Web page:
Duke University-Geneva Conference on Comparative Foreign Relations Law: Courts, Treaties, Custom and the Use of Force. July 10-11, 2015, Université de Genève. In July 2015, as part of its summer Institute in Transnational Law, Duke Law School will be hosting a conference on the topic of “comparative foreign relations law.” The conference, which will be held at the University of Geneva, will consider similarities and differences in how nations (and the European Union as an entity) handle various issues of foreign relations law, including the incorporation of international law, the process for concluding international agreements, the accommodation of federalism and other structural values, and the decision to use military force. Scholars from various countries will present short papers outlining how these issues are addressed in their countries or in the EU, and scholars from the United States will draw comparisons to U.S. practice. A number of the U.S. participants are Reporters for the American Law Institute’s current Restatement (Fourth) project on Foreign Relations Law, and this conference will provide a useful opportunity for them to gain comparative perspectives on the issues they are considering. For more details and registration, see here.
The Kampala Amendments to the Statute of the International Criminal Court (ICC) adopted in June 2010 define the crime of aggression for the purposes of the ICC Statute and set out the conditions under which the ICC will exercise jurisdiction with respect to that crime. It was decided in Kampala that the aggression amendments will only become operational, in the sense that the ICC can only exercise jurisdiction over the crime of aggression: (i) one year after the aggression amendments have come into force for at least 30 States and (ii) if the ICC Assembly of State Parties adopts a further decision to activate that jurisdiction, with 1 January 2017 being the earliest date for the adoption of that decision [Arts. 15 bis (2) & (3) & 15ter (2) & (3), ICC Statute]. Given that 23 states have now ratified or accepted the aggression amendments and that 1 January 2017 is under 18 months away, the activation of the ICC’s jurisdiction over the crime of aggression is not very far away at all [see this report on action by other states considering ratification]. As that moment – when the ICC is able to exercise jurisdiction over aggression approaches – attention will turn (back) to a couple of issues that remain unresolved with respect to the interpretation of the Kampala amendments. One of those issues is whether the Court will be entitled to exercise jurisdiction over the nationals of a party to the Rome Statute which has not accepted the aggression amendments but which is alleged to have committed aggression on the territory of a state party that has ratified or accepted those amendments (see previous discussion here & here). The second issue is the interpretation to be given to the definition of the crime of aggression under the Kampala amendments.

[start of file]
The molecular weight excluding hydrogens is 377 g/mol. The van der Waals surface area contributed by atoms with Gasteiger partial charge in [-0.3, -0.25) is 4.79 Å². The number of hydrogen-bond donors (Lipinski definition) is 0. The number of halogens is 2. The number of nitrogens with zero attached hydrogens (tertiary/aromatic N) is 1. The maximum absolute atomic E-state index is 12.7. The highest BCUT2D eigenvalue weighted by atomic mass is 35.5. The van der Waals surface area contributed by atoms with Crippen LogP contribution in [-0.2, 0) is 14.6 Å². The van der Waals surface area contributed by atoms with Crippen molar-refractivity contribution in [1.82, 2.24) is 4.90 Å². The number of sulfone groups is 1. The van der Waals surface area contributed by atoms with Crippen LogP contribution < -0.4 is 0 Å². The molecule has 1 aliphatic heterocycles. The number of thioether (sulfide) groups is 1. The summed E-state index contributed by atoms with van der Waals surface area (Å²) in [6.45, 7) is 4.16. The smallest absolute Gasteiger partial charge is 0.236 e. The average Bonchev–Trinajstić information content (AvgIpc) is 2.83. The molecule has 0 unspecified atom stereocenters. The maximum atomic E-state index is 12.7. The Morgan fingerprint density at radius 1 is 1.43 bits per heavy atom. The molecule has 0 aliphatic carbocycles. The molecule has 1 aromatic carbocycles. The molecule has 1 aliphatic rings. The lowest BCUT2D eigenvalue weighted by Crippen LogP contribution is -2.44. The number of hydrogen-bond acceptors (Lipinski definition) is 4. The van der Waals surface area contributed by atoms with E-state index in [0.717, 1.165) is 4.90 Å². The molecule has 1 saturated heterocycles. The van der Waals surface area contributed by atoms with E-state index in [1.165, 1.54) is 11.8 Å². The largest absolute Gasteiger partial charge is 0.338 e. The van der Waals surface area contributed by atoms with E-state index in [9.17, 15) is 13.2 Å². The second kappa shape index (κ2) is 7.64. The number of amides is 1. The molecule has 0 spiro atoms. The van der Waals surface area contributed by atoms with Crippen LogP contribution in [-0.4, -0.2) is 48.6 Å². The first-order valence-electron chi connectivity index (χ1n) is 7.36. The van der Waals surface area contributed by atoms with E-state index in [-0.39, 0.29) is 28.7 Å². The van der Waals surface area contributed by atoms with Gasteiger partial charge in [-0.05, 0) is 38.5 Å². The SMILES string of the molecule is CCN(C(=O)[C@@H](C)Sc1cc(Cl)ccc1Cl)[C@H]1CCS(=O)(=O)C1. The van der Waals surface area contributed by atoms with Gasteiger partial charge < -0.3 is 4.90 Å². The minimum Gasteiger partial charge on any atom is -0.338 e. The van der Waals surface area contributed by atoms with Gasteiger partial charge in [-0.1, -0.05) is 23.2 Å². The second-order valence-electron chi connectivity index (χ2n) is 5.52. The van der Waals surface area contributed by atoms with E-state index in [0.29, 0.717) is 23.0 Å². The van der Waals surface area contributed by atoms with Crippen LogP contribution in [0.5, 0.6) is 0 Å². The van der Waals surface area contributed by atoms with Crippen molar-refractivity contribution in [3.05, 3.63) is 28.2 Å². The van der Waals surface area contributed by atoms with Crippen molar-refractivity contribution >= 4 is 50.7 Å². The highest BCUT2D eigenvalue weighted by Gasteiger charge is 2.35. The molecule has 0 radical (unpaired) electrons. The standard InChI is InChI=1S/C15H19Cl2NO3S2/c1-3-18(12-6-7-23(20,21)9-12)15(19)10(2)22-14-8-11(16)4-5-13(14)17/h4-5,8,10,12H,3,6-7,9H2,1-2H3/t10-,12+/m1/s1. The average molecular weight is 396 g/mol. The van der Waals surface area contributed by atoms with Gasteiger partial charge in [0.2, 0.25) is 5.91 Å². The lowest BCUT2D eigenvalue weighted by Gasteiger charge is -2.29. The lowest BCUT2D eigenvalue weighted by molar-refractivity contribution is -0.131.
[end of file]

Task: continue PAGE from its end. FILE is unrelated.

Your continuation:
Article 8 bis(1), of the ICC Statute provides that: “For the purpose of this Statute, “crime of aggression” means the planning, preparation, initiation or execution, by a person in a position effectively to exercise control over or to direct the political or military action of a State, of an act of aggression which, by its character, gravity and scale, constitutes a manifest violation of the Charter of the United Nations.”
The relationship between the concept of the “crime of aggression” and of “act of aggression” under the ICC Statute and under general international law respectively remains unclear. Under the Kampala amendment only an “act of aggression” which by “character, gravity and scale, constitutes a manifest violation of the Charter of the United Nations” can amount to the “crime of aggression” attracting individual criminal responsibility. Despite attempts in interpretive Understandings adopted in Kampala to give guidance with respect to the definition of the crime, the ICC will have its work cut out in establishing what amounts to a manifest violation of the UN Charter such that it should be regarded as the crime of aggression.
As the concept of aggression is one which relates not merely to individual criminal responsibility but builds on state responsibility for unlawful uses of force, it is instructive to examine how the International Court of Justice (ICJ) has dealt with the concept of aggression. Read the rest of this entry…
Speaking of occupied territories, an interesting judgment should soon come from the General Court of the European Union (GC) in Action for Annulment Frente Polisario v Council (Case T-180/14), a case with fascinating international law aspects. I attended the hearing last week and think it warrants a report.
Frente Polisario is a national liberation movement (NLM) that claims sovereignty for Western Sahara – the area between Morocco and Mauritania that has been on the UN list of non-self-governing territories since 1963, and in 1975 was the subject of a fairly inconclusive ICJ Opinion. The Frente sees Morocco as an occupying power, and challenges the EU Council decision implementing the 2010 EU-Morocco Agreement on agricultural, processed agricultural and fisheries products. Given that the 2010 Agreement is a development of the 2000 EU-Morocco Association Agreement, the decision will have significant implications for the application of the latter agreement, and may thwart negotiations of the so-called “Deep and Comprehensive Free Trade Agreement”.